According to the latest jobs report released Friday, employers are adding jobs across the country but unemployment remains steady. Meanwhile, here in KELOLAND, state leaders are still working to fill open positions throughout South Dakota.
The governor and others have held five workforce summits in communities across the state and have one left in Sioux Falls later this month.
Finding enough workers to fill open positions at Banner Engineering is getting tough. Its neighbors in Aberdeen's industrial park face the same challenge.
"And we're going to have to continue to look for new and different ways to let people know that we have jobs, especially in northeastern South Dakota," Richard Inman, director of manufacturing, said.
Skilled technical workers are the hardest to come by for Banner’s Aberdeen location. It's partnering with schools and has increased its internship program to try solving that issue.
"So far we're seeing results from that and we do have some people on staff in the Aberdeen plant who were interns here four and five years ago," Inman said.
That's one solution employers have been talking about at workforce summits across the state. Northern State University President James Smith can tell.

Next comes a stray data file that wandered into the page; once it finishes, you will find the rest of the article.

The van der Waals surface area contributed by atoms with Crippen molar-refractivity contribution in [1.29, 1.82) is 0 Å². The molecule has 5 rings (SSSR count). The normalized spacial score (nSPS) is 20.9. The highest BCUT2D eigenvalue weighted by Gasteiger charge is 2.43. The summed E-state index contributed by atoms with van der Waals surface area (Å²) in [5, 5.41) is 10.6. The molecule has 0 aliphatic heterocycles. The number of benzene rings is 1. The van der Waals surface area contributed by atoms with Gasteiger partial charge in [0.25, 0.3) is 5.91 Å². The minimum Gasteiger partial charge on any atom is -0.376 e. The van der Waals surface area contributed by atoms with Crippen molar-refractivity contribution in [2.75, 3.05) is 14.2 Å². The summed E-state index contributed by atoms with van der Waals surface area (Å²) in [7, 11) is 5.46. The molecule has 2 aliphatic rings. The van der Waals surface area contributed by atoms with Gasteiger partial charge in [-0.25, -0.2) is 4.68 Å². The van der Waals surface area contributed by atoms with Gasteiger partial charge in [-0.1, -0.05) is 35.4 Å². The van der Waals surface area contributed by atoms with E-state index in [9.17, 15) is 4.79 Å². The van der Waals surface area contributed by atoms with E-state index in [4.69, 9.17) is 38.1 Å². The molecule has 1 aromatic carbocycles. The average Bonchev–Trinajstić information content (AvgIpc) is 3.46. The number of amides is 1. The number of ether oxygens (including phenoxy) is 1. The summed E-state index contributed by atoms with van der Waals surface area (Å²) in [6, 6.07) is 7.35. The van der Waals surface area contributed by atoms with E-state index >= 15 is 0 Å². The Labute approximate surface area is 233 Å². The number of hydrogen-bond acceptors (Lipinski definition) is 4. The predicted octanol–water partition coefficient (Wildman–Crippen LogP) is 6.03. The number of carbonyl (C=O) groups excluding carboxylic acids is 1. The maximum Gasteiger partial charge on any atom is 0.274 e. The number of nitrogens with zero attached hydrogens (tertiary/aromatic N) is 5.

"I have more requests that come across my desk than I have ever seen before," Smith said.
And more companies are paying interns than Smith has ever seen before.
After the summits, the state has also been compiling common challenges employers face. The labor department found there aren't enough workers trained in high demand career fields and students don't know about those fields.
Companies are working with schools to change that. Smith says NSU is tailoring programs to meet demands of employers in South Dakota.
"We're trying to work with the needs of the workforce and trying to get our students to see the opportunities that are available to them out there in the world of work," Smith said.
Students are entering into one of the stronger job markets Smith has seen during his time in higher education. They can benefit from that, he says, if their skill sets match the needs in the market.
Labor officials in South Dakota will continue to compile feedback from employers and community leaders following the workforce summits. They expect to release a full report this fall.